JOHN L. PICCININI vs JESSICA A. WAXER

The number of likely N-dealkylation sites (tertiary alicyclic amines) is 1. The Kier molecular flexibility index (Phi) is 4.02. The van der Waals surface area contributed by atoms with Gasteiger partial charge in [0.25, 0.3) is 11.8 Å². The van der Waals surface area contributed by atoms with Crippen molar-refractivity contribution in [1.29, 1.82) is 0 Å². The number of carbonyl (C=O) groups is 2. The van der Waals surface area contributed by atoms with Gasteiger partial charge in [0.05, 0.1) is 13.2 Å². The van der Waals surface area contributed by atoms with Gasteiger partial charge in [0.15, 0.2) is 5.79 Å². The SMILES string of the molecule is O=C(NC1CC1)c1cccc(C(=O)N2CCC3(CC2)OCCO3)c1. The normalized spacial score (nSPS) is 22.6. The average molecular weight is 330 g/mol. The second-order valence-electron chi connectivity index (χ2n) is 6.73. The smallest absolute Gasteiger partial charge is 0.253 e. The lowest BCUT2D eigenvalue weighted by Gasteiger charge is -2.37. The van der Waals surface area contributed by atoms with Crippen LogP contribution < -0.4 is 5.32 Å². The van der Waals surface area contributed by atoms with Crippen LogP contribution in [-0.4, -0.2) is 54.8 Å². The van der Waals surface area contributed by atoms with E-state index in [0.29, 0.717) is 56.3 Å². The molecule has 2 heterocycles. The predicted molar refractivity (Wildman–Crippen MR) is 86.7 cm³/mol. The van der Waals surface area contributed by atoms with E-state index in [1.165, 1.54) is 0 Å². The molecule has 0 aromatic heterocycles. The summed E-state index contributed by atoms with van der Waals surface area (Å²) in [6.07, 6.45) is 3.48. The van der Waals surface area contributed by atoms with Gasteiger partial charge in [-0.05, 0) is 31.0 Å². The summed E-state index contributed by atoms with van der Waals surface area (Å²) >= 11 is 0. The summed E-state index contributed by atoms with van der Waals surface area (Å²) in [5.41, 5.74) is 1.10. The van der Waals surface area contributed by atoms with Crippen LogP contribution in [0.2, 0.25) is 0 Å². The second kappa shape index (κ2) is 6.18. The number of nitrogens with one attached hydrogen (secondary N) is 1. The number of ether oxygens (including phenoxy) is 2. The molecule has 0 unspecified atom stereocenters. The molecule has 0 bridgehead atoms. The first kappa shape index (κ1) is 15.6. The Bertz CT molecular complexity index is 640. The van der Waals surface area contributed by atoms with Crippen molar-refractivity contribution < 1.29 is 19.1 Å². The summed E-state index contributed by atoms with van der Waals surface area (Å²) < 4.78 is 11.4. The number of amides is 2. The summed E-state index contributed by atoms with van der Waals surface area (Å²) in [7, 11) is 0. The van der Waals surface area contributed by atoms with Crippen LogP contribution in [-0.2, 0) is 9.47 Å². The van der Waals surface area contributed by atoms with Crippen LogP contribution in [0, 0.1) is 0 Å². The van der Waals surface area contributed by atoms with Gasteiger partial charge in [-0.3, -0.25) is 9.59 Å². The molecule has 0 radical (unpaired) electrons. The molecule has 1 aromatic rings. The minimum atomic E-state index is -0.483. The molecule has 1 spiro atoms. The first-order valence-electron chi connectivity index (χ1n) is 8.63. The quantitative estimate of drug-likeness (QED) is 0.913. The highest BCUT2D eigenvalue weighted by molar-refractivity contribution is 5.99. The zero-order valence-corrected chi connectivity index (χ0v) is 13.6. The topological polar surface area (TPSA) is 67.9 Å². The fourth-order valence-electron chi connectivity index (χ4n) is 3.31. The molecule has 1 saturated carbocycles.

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IN THE DISTRICT COURT OF APPEAL OF THE STATE OF FLORIDA FIFTH DISTRICT NOT FINAL UNTIL TIME EXPIRES TO FILE MOTION FOR REHEARING AND DISPOSITION THEREOF IF FILED JOHN L. PICCININI, Appellant, v. Case No. 5D20-528 JESSICA A. WAXER, Appellee. ________________________________/ Opinion filed May 14, 2021 Appeal from the Circuit Court for Orange County, Donald A. Myers, Jr., Judge. Elizabeth Siano Harris, of Harris Appellate Law Office, Mims, for Appellant. Shannon L. Akins, of Law Office of Shannon L. Akins, P.A., Orlando, and David T. Roberts, of The Roberts Family Law Firm, P.A., Orlando, for Appellee. LAMBERT, J. John L. Piccinini (“Father”) appeals the amended final judgment of paternity entered following trial regarding the then-two-year-old son he has with Jessica A. Waxer (“Mother”). Father raises seven issues here for reversal. His first argument is that the judgment must be reversed because of the combined effect of the trial court’s allegedly-unreasonable delay in entering the judgment and the alleged errors in the court’s factual findings that Father contends are not supported by the record. We affirm, without further discussion, on this issue, as well as on Father’s second and third arguments that the trial court erred in awarding Mother sole parental responsibility of the minor child and also in allowing her to relocate with the child from Orlando to Jacksonville. Father next argues that the trial court reversibly erred when it awarded him only supervised timesharing with the minor child. Based upon the evidence presented at trial and in consideration of the broad discretion given to trial courts in formulating a timesharing plan, see Schwieterman v. Schwieterman, 114 So. 3d 984, 987 (Fla. 5th DCA 2012), we conclude that the trial court did not abuse its discretion in ordering the supervised timesharing. Father’s fifth argument is that the court erred in failing to set forth in its amended final judgment the specific steps that he needs to take to be able 2 to obtain unsupervised timesharing with his son. In C.N. v. I.G.C., 291 So. 3d 204, 207 (Fla. 5th DCA 2020), we rejected a similar argument made in a modification of timesharing proceeding that a trial court’s order is legally insufficient for failing to set forth with particularity the steps that a party must take in order to regain or restore lost timesharing. The mother in C.N. appealed our decision to the Florida Supreme Court, which recently agreed with us that a final judgment modifying a preexisting parenting plan is not legally deficient simply for failing to give such specific steps. See C.N. v. I.G.C., No. SC20-505 (Fla. Apr. 29, 2021). Accordingly, we affirm the trial court on this issue.1 Father next argues that the trial court erred regarding his award of holiday timesharing with his son. On this point, we agree. The amended judgment merely provides that “if the father should want time with the minor child during any specific holiday, the father shall obtain the consent of the mother at least two (2) weeks in advance of the holiday.” We see this We note that the parties’ child is now five years old. Whether the present circumstances of the parties and child have sufficiently changed over the ensuing years to support Father having additional or unsupervised timesharing with the minor child would be a matter to be first brought back before the trial court upon the filing of a proper petition for modification to allow the court to assess the evidence under the “applicable statutory requirements.” See C.N., 291 So. 3d at 207–08. 1 3 provision as improperly placing Father’s holiday timesharing with his son essentially at the discretion of Mother and not of the court. See generally Letourneau v. Letourneau, 564 So. 2d 270 (Fla. 4th DCA 1990). As the amended final judgment provides no explanation why Father has scheduled supervised timesharing with his son on other, non-holiday days, yet no definitive timesharing on holidays, we direct that, on remand, the trial court shall provide Father with scheduled holiday timesharing, to be exercised with any supervisory safeguard as the court deems necessary. Lastly, Father contends that the trial court erred in imputing income to him at a level greater than his current income and thereafter using the imputed income figure when determining both his current and retroactive child support obligations. Father is correct. The trial evidence showed that one week before the minor child was born, Father voluntarily left a job at which he was earning $68,378.91 per year. Five days after the child’s birth, Father filed the instant paternity action. Trial was held in this case approximately twenty-six months later. At that time, Father was working in a business owned by his parents earning an annual salary of $30,000. In calculating Father’s child support obligation, the trial court imputed income to Father at his aforementioned greater income. In doing so, the 4 court made two specific findings to justify its imputation of income. First, it found that Father had voluntarily left his prior job. Second, the court determined that any present inability of Father to earn his former income was the result of Father’s “criminal activities,” which the court wrote would not be a valid excuse to prevent the imputation of income. 2 To properly impute income to an unemployed or underemployed spouse or parent under section 61.30(2)(b), Florida Statutes (2018), our court has held that a trial court must first find that “any ‘termination of income was voluntary’; and second, that the spouse’s underemployment was owing to ‘less than diligent and bona fide efforts to find employment paying income at a level equal to or better than that formerly received.’” Frerking v. Stacy, 266 So. 3d 273, 276 (Fla. 5th DCA 2019) (quoting Schram v. Schram, 932 So. 2d 245, 249–50 (Fla. 4th DCA 2005)). The trial court here essentially determined that Father was underemployed at his $30,000-per-year job. While the trial evidence supported the required finding made by the court as to the first prong for Father was convicted of two felonies related to the injury and later death of the family dog. He served a fifty-one week jail sentence that was followed by community control and then probation. However, Father had left his prior, higher-paying job several months before being arrested on these felonies, and he had finished serving his jail sentence approximately fifteen months before the instant paternity trial. 2 5 imputation of income—that Father’s termination of his income from his prior, higher-paying job was voluntary—the court made no findings as to the requisite second prong. In its defense, Mother, as the party having the burden of proving Father’s underemployment,3 presented no evidence to the trial court to show that Father was being less than diligent and bona fide in seeking employment at his previous, higher income level. We further conclude that the trial court erred in its finding that Father’s alleged inability to earn his prior income was related to his criminal convictions. While “an individual’s actions that lead to incarceration are voluntary for purposes of [section 61.30]” regarding imputation of income for child support purposes, Wilkerson v. Wilkerson, 220 So. 3d 480, 483 (Fla. 5th DCA 2017), no testimony or other evidence was presented at trial that any alleged inability of Father to earn his prior salary was related to or caused by his criminal convictions. Thus, this separate finding by the court to justify imputing income to Father at his prior salary was not supported by competent substantial evidence. See Tutt v. Hudson, 299 So. 3d 568, 570 (Fla. 2d DCA 2020) (“A trial court’s imputation of income must be supported by competent, See Frerking, 266 So. 3d at 276 (“The burden of proving underemployment rests with the party moving for imputation.” (citing Andrews v. Andrews, 867 So. 2d 476, 478 n.2 (Fla. 5th DCA 2004))). 3 6 substantial evidence.” (citing Schlagel v. Schlagel, 973 So. 2d 672, 675 (Fla. 2d DCA 2008))). Accordingly, because Mother failed to meet her evidentiary burden of proving Father’s underemployment, we reverse the trial court’s imputation of income to Father. On remand, the trial court is directed to redetermine Father’s child support obligation without the imputation of income. Furthermore, because the trial court awarded to Mother retroactive child support that was based or calculated on Father’s imputed income, the amount of the retroactive child support awarded is reversed with directions that, on remand, the trial court shall recalculate the total retroactive child support award as well. AFFIRMED, in part; REVERSED, in part; REMANDED for further proceedings consistent with this opinion. WALLIS and EDWARDS, JJ., concur. 7